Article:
Bahraini Businessmen Protest Expat Tax

By Editorial 07 February, 2014

Businessmen in Bahrain have launched a petition for the removal of a tax on expatriate workers, saying that they are still struggling with the aftermath of the financial downturn which hit in 2011.

Public and private companies in the Middle Eastern country are required to pay a BHD10 (USD26.50) fee to the Labor Market Regulatory Authority (LMRA) for every foreign worker they hire. The fee is BHD5 if the company employs fewer than five expatriates.

The foreign worker fees were suspended in April 2011 to alleviate the effects of the financial unrest triggered by a Shia Muslim uprising. However, the fees were reintroduced in August of this year.

On February 04, 2014 a group of businessmen submitted a letter to parliament chairman Khalifa Al Dhahrani complaining that the government did not consult the business community before re-introducing the tax.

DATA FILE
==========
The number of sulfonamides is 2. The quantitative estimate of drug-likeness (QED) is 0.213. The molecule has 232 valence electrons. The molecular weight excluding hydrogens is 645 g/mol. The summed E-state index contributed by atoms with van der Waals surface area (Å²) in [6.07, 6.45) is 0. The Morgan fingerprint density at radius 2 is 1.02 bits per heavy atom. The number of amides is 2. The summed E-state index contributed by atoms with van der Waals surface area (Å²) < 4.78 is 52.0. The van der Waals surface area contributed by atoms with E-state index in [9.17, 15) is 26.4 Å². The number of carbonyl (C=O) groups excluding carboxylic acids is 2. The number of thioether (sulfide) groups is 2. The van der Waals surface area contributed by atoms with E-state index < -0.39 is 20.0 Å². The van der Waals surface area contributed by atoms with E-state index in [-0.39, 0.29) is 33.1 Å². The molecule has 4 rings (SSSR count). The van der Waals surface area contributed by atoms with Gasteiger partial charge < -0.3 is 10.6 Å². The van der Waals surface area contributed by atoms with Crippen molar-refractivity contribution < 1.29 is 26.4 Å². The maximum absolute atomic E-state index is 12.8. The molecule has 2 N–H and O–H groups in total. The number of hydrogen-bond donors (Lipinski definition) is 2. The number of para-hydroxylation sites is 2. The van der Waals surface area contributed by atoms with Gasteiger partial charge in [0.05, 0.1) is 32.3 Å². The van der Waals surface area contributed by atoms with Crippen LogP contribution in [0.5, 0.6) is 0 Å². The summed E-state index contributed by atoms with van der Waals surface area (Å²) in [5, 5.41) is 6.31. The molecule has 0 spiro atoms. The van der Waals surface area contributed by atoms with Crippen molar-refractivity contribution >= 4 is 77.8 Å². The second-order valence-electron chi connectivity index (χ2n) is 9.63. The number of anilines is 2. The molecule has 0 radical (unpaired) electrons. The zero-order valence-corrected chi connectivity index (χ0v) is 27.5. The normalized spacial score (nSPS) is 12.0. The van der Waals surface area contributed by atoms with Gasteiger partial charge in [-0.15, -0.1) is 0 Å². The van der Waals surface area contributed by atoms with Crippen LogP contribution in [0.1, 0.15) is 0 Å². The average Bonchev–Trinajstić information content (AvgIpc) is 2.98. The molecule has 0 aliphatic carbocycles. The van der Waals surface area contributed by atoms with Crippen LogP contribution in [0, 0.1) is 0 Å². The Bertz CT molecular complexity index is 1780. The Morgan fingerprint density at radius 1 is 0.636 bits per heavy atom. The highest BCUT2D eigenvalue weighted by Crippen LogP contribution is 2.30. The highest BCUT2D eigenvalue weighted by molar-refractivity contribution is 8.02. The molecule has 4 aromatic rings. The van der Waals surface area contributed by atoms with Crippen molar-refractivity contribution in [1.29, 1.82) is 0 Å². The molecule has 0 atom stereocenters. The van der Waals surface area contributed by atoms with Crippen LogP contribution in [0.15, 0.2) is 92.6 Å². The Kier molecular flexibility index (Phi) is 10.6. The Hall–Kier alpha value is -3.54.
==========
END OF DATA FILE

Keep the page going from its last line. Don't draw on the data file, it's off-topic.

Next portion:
At the end of last year Bahrain's Shura Council rejected a parliament bill to overturn the tax for low-income expats. The chief executive of the LMRA warned that reducing the fees according to sector would create instability. He pointed out that requests for expat workers grew 21 percent during the period in which the fees were suspended, and argued that the new proposal would result in companies lying about the salaries of their foreign workers to take advantage of the tax break.

In January the LMRA warned businesses that it would revoke the visas of their expat employees if they fail to pay the tax within four weeks.

Tags: Expatriates | Tax | Business | Employees | Bahrain | Fees | Expats | Middle East |


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